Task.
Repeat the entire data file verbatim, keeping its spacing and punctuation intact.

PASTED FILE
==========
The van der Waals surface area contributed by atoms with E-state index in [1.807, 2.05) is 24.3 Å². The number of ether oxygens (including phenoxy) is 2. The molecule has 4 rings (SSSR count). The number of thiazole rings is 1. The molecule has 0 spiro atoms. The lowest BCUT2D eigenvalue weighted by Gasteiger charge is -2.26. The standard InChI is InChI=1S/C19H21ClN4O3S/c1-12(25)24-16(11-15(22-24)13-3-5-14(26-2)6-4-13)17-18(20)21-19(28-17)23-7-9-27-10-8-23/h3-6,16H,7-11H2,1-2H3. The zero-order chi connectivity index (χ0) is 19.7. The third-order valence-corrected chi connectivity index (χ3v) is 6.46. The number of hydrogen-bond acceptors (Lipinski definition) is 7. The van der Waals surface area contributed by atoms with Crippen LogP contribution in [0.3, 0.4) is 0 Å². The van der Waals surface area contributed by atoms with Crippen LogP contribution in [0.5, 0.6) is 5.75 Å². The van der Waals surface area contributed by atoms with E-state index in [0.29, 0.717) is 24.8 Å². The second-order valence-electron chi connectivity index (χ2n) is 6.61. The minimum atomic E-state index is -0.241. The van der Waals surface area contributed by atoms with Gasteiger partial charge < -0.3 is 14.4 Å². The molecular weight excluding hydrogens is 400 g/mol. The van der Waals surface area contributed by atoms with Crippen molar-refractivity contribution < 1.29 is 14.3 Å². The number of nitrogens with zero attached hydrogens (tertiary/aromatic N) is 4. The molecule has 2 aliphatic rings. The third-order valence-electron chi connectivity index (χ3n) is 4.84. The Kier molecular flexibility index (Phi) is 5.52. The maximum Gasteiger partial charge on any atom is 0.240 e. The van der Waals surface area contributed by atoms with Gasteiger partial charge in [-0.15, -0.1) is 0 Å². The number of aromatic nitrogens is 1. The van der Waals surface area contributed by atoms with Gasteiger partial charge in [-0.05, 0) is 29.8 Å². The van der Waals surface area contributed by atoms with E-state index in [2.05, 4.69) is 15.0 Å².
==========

The van der Waals surface area contributed by atoms with E-state index in [1.807, 2.05) is 24.3 Å². The number of ether oxygens (including phenoxy) is 2. The molecule has 4 rings (SSSR count). The number of thiazole rings is 1. The molecule has 0 spiro atoms. The lowest BCUT2D eigenvalue weighted by Gasteiger charge is -2.26. The standard InChI is InChI=1S/C19H21ClN4O3S/c1-12(25)24-16(11-15(22-24)13-3-5-14(26-2)6-4-13)17-18(20)21-19(28-17)23-7-9-27-10-8-23/h3-6,16H,7-11H2,1-2H3. The zero-order chi connectivity index (χ0) is 19.7. The third-order valence-corrected chi connectivity index (χ3v) is 6.46. The number of hydrogen-bond acceptors (Lipinski definition) is 7. The van der Waals surface area contributed by atoms with Crippen LogP contribution in [0.3, 0.4) is 0 Å². The van der Waals surface area contributed by atoms with Crippen LogP contribution in [0.5, 0.6) is 5.75 Å². The van der Waals surface area contributed by atoms with E-state index in [0.29, 0.717) is 24.8 Å². The second-order valence-electron chi connectivity index (χ2n) is 6.61. The minimum atomic E-state index is -0.241. The van der Waals surface area contributed by atoms with Gasteiger partial charge < -0.3 is 14.4 Å². The molecular weight excluding hydrogens is 400 g/mol. The van der Waals surface area contributed by atoms with Crippen molar-refractivity contribution < 1.29 is 14.3 Å². The number of nitrogens with zero attached hydrogens (tertiary/aromatic N) is 4. The molecule has 2 aliphatic rings. The third-order valence-electron chi connectivity index (χ3n) is 4.84. The Kier molecular flexibility index (Phi) is 5.52. The maximum Gasteiger partial charge on any atom is 0.240 e. The van der Waals surface area contributed by atoms with Gasteiger partial charge in [-0.15, -0.1) is 0 Å². The number of aromatic nitrogens is 1. The van der Waals surface area contributed by atoms with Gasteiger partial charge in [-0.05, 0) is 29.8 Å². The van der Waals surface area contributed by atoms with E-state index in [2.05, 4.69) is 15.0 Å².